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As we sit down at a Seder meal and begin to tell the story of the Exodus from Egypt, we read out loud the following words: "Let all who are hungry, come and eat. Let all who are in need, come and share the Pesach meal." 

This Passover,  we hope to embody that sentiment in a meaningful way. Our Second Night Congregational Seder will be a simple affair. We will each bring a food contribution as we are able. We'll do the set up and clean up together. And we will put our values into action with non-profit Meals on Us PDX. 


Thursday, April 6th @ 6:00 pm


for the Zoom link to join us online. 



Meals on Us PDX feeds over 4,000 hungry people out of their commercial kitchen
up the street. This grassroots effort was started by chef Mark Guzman out
of his house and has grown throughout the pandemic. 75% of his hot meals go
directly to various shelters. The rest end up in tent camps, given out on street
corners or to area free fridges. 


Volunteer with Chef Mark in his kitchen
2818 NE Halsey Boulevard
(just by the Fred Meyer on Broadway)

Thursday, April 6th
11:30 am - 2:30 pm
3:00 pm - 5:00 pm

Help out in that kitchen and then head over to the Simple Seder! 

Donate Directly to Meals On Us PDX
Donation page includes more information about the organization and their mission. 


Hametz Sale

The sale of hametz during Passover allows us to focus on a spiritual decluttering of our lives. For modern Jews who live too much in our heads, this symbolic act invites us to go a step further to act out the changes we need to make in our lives. It’s also a great way to look closely at, and pay attention to, what we’ve been consuming!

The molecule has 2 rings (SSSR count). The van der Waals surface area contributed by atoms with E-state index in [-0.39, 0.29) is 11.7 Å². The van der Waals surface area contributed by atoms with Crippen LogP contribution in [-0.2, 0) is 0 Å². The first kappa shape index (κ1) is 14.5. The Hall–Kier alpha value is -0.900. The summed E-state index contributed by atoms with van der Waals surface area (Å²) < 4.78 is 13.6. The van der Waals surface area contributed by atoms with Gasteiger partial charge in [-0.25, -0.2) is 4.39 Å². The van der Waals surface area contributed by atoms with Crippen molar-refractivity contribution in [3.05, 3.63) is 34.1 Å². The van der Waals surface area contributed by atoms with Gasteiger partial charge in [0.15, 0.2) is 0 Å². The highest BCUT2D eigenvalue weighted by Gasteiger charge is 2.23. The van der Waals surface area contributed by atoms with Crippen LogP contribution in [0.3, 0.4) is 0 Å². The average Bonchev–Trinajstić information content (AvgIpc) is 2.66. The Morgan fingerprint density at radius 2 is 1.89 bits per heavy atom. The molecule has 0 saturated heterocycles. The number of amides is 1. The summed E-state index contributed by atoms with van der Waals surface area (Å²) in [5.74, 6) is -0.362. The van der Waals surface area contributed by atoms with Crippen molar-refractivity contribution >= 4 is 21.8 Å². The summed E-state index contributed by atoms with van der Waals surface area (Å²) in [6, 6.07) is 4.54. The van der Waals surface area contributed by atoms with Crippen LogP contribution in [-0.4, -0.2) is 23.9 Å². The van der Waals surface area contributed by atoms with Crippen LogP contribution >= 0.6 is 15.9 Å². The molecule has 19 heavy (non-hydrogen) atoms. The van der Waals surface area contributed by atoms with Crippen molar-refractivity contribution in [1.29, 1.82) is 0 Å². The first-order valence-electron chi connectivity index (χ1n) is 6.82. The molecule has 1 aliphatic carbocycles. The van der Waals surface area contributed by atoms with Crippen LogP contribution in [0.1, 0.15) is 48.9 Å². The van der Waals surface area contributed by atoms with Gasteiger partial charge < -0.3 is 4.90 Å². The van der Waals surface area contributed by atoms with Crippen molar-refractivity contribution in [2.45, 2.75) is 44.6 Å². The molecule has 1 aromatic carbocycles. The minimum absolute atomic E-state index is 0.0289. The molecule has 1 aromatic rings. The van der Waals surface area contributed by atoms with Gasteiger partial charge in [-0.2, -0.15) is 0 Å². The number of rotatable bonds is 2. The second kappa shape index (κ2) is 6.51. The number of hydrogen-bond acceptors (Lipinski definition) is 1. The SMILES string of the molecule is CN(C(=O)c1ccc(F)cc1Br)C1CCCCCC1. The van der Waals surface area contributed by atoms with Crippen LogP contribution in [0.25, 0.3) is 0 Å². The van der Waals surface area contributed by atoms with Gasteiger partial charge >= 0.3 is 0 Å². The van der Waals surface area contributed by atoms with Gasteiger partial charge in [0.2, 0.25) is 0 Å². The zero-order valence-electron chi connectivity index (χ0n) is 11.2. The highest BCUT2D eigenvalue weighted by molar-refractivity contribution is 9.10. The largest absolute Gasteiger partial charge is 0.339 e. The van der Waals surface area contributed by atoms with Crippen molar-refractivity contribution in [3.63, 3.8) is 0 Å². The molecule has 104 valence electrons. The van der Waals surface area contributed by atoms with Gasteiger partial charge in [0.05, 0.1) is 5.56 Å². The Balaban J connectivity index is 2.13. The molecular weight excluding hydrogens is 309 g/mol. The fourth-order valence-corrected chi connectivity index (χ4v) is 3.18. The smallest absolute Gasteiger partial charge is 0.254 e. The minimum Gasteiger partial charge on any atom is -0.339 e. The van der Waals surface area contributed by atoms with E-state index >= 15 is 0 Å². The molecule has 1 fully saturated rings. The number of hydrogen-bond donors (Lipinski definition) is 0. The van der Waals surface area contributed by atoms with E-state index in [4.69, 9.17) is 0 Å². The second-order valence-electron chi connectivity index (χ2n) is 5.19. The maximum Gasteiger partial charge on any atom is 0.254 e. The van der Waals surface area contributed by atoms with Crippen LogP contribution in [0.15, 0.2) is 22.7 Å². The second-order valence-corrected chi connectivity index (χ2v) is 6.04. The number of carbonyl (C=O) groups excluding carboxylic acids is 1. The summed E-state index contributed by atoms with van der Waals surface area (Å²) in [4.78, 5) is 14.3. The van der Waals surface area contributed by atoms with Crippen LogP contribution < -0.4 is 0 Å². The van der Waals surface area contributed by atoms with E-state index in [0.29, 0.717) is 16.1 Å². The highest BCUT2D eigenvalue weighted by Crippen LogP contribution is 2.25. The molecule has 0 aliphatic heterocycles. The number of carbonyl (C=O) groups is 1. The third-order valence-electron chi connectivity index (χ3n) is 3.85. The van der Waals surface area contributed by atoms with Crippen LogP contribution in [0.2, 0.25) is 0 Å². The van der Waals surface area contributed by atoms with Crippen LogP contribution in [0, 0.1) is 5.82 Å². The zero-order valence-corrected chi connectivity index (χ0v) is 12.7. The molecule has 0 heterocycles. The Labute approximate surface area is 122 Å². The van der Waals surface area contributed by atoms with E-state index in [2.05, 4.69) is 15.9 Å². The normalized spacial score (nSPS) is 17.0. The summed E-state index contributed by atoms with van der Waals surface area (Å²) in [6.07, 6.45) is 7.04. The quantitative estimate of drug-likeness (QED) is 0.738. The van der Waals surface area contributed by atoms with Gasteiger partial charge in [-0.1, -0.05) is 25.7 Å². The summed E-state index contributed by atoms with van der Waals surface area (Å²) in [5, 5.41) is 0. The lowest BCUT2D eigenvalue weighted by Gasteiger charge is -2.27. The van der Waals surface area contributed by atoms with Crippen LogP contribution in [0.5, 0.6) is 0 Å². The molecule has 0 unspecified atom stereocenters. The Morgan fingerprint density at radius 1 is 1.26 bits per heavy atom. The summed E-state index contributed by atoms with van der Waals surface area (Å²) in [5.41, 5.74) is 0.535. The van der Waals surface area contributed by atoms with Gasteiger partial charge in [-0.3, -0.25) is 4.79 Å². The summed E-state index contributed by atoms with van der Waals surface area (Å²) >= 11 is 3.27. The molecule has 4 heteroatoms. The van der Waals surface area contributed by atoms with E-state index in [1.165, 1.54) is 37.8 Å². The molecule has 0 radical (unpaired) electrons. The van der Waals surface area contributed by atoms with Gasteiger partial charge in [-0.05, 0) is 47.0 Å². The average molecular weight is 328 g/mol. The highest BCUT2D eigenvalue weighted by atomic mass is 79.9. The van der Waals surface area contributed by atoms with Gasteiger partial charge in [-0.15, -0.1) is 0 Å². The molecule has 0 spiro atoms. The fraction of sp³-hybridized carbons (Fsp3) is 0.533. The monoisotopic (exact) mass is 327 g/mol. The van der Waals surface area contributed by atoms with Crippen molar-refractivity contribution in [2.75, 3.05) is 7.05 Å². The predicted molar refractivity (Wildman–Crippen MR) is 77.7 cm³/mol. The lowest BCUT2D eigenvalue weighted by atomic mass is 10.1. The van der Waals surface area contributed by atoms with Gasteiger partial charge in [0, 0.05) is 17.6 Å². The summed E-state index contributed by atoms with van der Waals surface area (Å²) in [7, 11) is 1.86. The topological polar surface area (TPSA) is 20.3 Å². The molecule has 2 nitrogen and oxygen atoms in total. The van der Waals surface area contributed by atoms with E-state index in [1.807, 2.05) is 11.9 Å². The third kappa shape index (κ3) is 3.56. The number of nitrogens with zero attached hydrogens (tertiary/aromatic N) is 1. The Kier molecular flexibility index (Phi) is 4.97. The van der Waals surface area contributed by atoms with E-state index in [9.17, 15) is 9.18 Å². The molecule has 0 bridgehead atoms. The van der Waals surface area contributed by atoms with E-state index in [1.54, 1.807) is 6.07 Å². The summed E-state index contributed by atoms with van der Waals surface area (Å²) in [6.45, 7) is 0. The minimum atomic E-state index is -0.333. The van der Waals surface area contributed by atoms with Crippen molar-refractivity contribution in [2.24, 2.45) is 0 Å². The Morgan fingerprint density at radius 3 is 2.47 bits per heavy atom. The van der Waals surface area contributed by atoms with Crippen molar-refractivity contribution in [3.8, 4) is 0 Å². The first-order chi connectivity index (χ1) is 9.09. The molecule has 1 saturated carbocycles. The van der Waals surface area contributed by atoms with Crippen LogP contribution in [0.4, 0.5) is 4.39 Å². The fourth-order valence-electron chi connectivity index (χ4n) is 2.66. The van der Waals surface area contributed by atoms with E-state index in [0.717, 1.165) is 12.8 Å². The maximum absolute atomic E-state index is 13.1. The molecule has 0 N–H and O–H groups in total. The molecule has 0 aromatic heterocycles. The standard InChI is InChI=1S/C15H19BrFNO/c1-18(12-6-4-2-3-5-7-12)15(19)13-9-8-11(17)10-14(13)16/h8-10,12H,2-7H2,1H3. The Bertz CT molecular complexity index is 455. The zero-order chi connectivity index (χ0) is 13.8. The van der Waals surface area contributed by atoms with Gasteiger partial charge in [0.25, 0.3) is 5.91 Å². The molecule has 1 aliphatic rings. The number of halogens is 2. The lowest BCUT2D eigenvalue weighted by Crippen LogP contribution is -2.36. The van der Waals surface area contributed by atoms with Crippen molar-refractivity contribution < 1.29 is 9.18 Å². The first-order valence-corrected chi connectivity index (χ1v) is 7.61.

It is traditional during the two weeks before Pesakh to concentrate on consuming hametz foods and avoiding buying more. Finish up that half pound of pasta, the bread in the freezer, make oatmeal cookies for the class or office.  Hametz includes all forms of the five grains listed by our ancestors: wheat, barley, rye, oats, and spelt. (To these we add farro, amaranth, teff, freekah, and all other forms of cereal grain from which breads or cakes are made.) We also include food items derived from grain: from pasta to whiskey to beer to soy sauce when it has wheat added. Read your labels! (Baking soda and baking powder are not hametz but Jews tend to avoid them anyway during Pesakh.)

Some Ashkenazi Jews do not eat kitniyot, beans and legumes, and also they avoid rice and corn. Sephardi Jews do not avoid these foods. Shir Tikvah follows the Sephardi rule when there is any deviation between the two major traditions.

Before Pesakh: Unopened or preservable items should be placed in the basement, a cupboard, a drawer or in a box at the back of a closet, sealed away from access. List each item in an email and send it to Rabbi Ariel by Wednesday morning 14 Nisan 5782 / April 5 2023 at 9am. At 10am she will sell all the lists to Amelia Schroth, Shir Tikvah’s operations manager. You will receive an email confirming the sale. On 22 Nisan 5782 / April 13 2023 at sundown it will be bought back for you, and you will receive a confirmation email letting you know that the hametz is in your legal possession again.

Holidays and Festivals


Each holy day is unique.

At Shir Tikvah, we honor the traditions of our ancestors with 21st-century celebrations. Come join us as we press cider on Sukkot, don costumes for a Megillah-reading, and dance with the Torah on Simkhat Torah. In the darkness of winter, we light our hannukiyot. With the coming spring, we remember our delivery from Egypt. And always, every autumn, we reflect on where we have fallen short and pledge to do better in the coming year.

Find more about each celebration on our calendar. Given current health conditions, we may or may not be able to accommodate visitors. 

Questions? Please contact our office.


Sat, June 3 2023 14 Sivan 5783